The 24-page booklet included with the CD set features extensive liner notes by Kahn, the author of A Love Supreme: The Story of John Coltrane’s Signature Album and The House That Trane Built: The Story of Impulse Records, who draws on perceptive interviews with witnesses of and participants in the event to render a vivid portrayal of the milieu. Adding texture to the story are five contemporaneous, rarely seen photographs by jazz scholar Frank Kofsky, author of John Coltrane and the Jazz Revolution of the 1960s.

The 2-LP edition is mastered for vinyl by state-of-the-art engineer Bernie Grundman and pressed on 180-gram vinyl at 33-1/3 rpm by audiophile avatars R.T.I. (Record Technology Inc.).

Resonance Records, which is a 501 (c)(3) non-profit foundation, will contribute a portion from every CD or LP sale to the John Coltrane Home, an organization devoted to the preservation of Coltrane’s former home in Dix Hills, New York.

“We couldn’t have done this without Ravi Coltrane and the John Coltrane estate, as well as Coltrane estate representative Peter Shukat. Nor could this have happened without the support of Resonance’s President, George Klabin, who, without batting an eye, generously funded the project out of his own pocket. We’re grateful for the opportunity and are thrilled to present such a historic release together,” says Zev Feldman, EVP, Resonance Records.

Offering is emblematic of the efflorescent energies and radical ideas that Coltrane himself had much to do with bringing forth during the seven years after 1960, when he left the employ of Miles Davis to pursue his vision as a leader. There are phantasmagoric versions of Coltrane’s 1960 hits “Naima” and “My Favorite Things,” a transformational reworking of the 1964 ballad “Crescent,” a spirit-raising rendering of “Leo,” which he had recorded on several previous occasions during 1966, and the hymnal “Offering,” which he would record on a February 15, 1967 studio session that Impulse! would release during the ‘90s as Spiritual Offering.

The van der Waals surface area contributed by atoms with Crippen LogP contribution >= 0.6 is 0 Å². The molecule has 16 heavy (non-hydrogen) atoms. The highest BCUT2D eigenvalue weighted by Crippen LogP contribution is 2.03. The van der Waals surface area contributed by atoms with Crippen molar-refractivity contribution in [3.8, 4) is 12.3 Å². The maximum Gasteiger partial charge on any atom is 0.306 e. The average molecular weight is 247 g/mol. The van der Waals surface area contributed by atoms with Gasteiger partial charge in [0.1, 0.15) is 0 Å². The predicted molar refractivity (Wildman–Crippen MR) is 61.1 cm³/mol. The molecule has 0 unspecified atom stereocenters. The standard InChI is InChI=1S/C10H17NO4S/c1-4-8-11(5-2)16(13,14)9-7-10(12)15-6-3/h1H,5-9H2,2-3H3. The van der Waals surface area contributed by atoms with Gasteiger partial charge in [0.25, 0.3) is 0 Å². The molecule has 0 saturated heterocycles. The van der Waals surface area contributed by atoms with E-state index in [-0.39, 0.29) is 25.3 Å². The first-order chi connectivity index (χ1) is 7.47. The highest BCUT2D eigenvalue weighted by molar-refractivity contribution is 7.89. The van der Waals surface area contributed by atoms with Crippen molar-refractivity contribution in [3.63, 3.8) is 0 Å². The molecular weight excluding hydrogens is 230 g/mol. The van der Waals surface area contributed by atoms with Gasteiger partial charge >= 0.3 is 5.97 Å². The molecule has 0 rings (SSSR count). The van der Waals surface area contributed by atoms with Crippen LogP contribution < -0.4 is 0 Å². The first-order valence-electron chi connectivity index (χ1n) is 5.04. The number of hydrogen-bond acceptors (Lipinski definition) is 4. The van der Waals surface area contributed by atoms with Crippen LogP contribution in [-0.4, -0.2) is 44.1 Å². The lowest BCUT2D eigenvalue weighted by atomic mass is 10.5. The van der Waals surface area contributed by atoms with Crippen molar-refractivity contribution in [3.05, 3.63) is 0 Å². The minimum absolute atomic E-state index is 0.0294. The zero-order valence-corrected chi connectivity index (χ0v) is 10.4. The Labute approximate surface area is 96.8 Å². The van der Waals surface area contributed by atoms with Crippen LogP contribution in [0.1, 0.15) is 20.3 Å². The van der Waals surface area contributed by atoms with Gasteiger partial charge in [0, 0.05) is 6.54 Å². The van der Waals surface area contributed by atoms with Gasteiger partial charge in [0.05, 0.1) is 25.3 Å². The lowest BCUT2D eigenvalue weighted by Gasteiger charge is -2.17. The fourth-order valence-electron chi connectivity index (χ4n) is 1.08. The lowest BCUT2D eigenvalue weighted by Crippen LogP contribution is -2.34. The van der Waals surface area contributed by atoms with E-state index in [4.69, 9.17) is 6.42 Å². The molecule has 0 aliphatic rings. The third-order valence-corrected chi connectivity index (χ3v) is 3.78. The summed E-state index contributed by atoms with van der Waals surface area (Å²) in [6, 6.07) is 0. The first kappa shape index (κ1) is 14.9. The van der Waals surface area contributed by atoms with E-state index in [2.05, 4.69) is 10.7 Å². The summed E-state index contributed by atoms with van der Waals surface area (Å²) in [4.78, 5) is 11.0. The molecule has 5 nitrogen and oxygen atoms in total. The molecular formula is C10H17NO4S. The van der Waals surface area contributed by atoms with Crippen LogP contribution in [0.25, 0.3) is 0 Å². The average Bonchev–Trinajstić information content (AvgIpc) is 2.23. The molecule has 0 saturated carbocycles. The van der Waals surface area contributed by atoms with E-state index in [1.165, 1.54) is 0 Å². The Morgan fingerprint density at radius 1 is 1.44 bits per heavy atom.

Coltrane is in complete control of his vocabulary and narrative, and so is the band. Kahn observes that Coltrane distills an “unusual array of influences and ideas…intuitively or consciously. Exultant, extended solos that fed off the roof-raising energy of black gospel. Lengthy, suite-like structures that called to mind classical forms. Modal pieces that, like ragas of Indian tradition, created veritable symphonies from the few notes of a basic scale. Simple, nursery-like themes that flowed through his melodies and improvisations that, like the music of the minimalists, were built from small note groupings… Yet, the attention to infrastructure does not hamper the seductive flow or spiritual feel of his music.”

In the audience were the late tenor saxophone giant Michael Brecker, then 18, and the eminent jazz writer Francis Davis, both of whom describe to Kahn how the experience forever transformed their respective sensibilities. On three separate occasions, the energy level spurs the leader into song, an area of self-expression that Coltrane had previously not explored in public performance. In conjunction with the musical intensity on display throughout, this expression of Coltrane’s devotion to Eastern philosophy and a Universalist approach to spirituality imparts to the session a quality of apotheosis, of powerful cultural streams converging in a moment.

The immense life-force that animates the proceedings on this November 1966 evening in north Philadelphia, ten blocks from the home that Coltrane had purchased 17 years before, belies the declining state of Coltrane’s health. It is still difficult to grasp—and to accept— that he was firmly in the grip of the liver cancer that would still his voice on July 17, 1967. As Kahn states, “Coltrane was pointing the way forward for generations of players to come, pushing the music to exhilarating, spiritual heights that caught most by surprise. In 1966, that wasn’t what jazz performances were about—not yet.”